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This morning I was rereading a manuscript novel by an old friend of mine, of blessed memory, who was a year ahead of me at Caltech in the '50s.  It was one of two that he had sent me for comment about 10 years after we graduated, when he had become a physicist & I an assistent editor at the Physical Review.  Toward the end of the novel, the main character, who is also a physicist, goes to a summer school in Sicily, and the hot topics he learned about are listed:

current algebras, broken symmetries, resonance phenomenology, particle supermultiplets, and Regge poles

Not that I know what most of those things are, but it took me right back:  Regge poles!  What ever became of Regge poles?  Phys. Rev. was full of them in my day, but they haven't been in the news recently.  Suddenly, a thought came into my head, fifty years after:  They are poles in the scattering amplitude as a function of angular momentum continued into the complex plane.  Wikipedia has an article on Regge theory, and damned if it isn't so!  Physicists still learn about the subject, but it has become embedded in far vaster developments.

I was critical of both MSs, and in fact they never got published.  However, after he became a professor, he did publish a book, about the campus politics of his university, and it caused some scandal.  (I must look it up.)  Then he had a heart attack on the tennis court & died.  He is one of a number of people I wish I could donate my superfluous years to.

Many times a day I am reminded of things from a long time ago, as far back as childhood (70 years).  But this one was exceptional in that it was not of something I was ashamed of.

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Here is something I wrote to him in 1967:

I am afraid I wouldn't make a very good agent for your novel....

On the other hand, I would certainly be interested in reading the manuscript and making whatever criticisms I can. These would be mainly of language, since (as you know) I know little of people. (I have _never_ found a characterization unconvincing.) Of the 3 great, semiautonomous worlds -- Words, Things, and People -- I am at home only in the first, and will venture only into those regions of the others for which there is a good map available in my own. A thing is just a complicated notion, and a person is just a complicated thing -- that is my natural construction. Most novels are written by & for a much commoner & perhaps healthier type, for whom all the world's a stage: people occupy most of the attention, things are mere props, and words are of intermediate importance as tools for describing & manipulating people and things. I say "healthier" because people do, after all, _need_ attention more than (other) ideas or things; but I say "perhaps" because the extremes of this temperament are as damaging as my own, and much more fashionable. There is abroad today a sort of Cult of Humanity, which believes that _only_ the relations between human souls are important. Thousands of miles of Arctic pack ice, the surface of the sun with its spicules and megatons of light, the gamma function in the complex plane, pulse-code modulation, the Sierras, the Crab Nebula, maple trees, vacuum-deposited integrated circuits, sea cucumbers, diesel engines are all to be put away in a stockroom in case somebody needs one to give pleasure or offense to another member of his species; but the real world is to be filled with human beings in every direction as far as you can see, so that every free surface squirms when you step on it and stinks of personality. Repulsive, miserific impudence! Physically and morally, people get sick when they crowd their world too much. People should be dilute; they should interact mainly in pairs; and they should spend a good deal of their time not interacting with each other at all but with ideas and things. Humanistic propaganda always blames excessive idea- and thing-mindedness for cruelty; but I think the connection, if any, is opposite: the main cause of cruelty in our age is addiction to control, which results from caring too much about the behavior of other people. The real battle for humanity is the battle for intellectual magnanimity, which might lead people to mind their own business.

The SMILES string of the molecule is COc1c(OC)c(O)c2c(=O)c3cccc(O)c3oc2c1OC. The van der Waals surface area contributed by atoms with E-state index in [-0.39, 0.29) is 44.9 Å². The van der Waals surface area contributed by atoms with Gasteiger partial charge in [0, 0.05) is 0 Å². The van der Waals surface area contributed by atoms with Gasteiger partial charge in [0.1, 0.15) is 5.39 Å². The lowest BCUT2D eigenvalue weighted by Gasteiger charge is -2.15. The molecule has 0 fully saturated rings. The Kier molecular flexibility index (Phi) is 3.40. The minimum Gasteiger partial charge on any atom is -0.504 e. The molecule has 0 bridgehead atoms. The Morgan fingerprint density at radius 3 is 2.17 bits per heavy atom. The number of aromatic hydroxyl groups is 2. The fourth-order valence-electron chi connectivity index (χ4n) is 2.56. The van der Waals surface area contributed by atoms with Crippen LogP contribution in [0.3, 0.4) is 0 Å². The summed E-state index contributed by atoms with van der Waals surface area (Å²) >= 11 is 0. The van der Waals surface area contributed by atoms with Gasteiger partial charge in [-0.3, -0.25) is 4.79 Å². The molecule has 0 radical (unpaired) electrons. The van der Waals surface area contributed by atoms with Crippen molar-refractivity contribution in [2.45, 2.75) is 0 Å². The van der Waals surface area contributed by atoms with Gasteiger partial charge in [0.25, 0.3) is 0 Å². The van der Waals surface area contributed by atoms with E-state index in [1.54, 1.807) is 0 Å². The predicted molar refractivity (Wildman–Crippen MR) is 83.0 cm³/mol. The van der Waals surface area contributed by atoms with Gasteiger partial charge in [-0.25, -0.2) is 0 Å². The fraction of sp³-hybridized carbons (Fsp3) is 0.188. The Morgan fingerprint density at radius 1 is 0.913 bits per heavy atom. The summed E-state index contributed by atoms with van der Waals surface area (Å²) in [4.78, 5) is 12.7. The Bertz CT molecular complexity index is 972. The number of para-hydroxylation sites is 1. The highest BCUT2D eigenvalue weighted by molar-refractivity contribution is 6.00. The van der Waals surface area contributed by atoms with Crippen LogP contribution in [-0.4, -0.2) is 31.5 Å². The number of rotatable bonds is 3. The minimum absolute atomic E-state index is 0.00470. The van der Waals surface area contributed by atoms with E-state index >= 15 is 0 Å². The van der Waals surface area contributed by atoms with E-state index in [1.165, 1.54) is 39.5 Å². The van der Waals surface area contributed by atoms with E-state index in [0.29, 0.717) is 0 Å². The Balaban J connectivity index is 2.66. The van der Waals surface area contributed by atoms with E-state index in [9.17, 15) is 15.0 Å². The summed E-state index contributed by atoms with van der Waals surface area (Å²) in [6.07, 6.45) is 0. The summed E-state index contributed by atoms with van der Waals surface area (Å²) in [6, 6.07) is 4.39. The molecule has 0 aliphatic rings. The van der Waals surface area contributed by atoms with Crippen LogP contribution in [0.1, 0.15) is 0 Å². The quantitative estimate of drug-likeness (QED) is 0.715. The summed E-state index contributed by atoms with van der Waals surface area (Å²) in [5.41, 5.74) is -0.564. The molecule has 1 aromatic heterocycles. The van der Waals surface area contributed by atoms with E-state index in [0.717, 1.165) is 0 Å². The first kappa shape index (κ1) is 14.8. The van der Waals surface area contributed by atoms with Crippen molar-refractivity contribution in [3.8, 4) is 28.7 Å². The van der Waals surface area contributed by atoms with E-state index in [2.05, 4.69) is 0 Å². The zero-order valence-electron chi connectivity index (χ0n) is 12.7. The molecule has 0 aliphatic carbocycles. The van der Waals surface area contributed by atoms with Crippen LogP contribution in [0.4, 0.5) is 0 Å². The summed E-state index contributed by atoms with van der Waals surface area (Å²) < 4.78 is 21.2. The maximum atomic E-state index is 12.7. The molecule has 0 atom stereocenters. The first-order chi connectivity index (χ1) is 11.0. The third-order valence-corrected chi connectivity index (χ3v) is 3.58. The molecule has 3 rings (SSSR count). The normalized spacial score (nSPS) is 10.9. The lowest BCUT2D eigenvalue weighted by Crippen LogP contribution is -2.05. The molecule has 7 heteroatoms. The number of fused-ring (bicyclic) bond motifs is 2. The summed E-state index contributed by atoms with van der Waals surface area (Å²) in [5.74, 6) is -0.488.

In that cause, it would be very good to get more literary people interested in physics. Snow has tried to do this by exhortation, with no better success than you would expect. The right way (if it can be done) is to write a very good novel that can be understood after a fashion without knowing much physics, but much better by knowing more. People have at times learned Greek declensions and medieval theology in order to be able to read Literature: why not quantum mechanics too? Perhaps your work will be a beginning.

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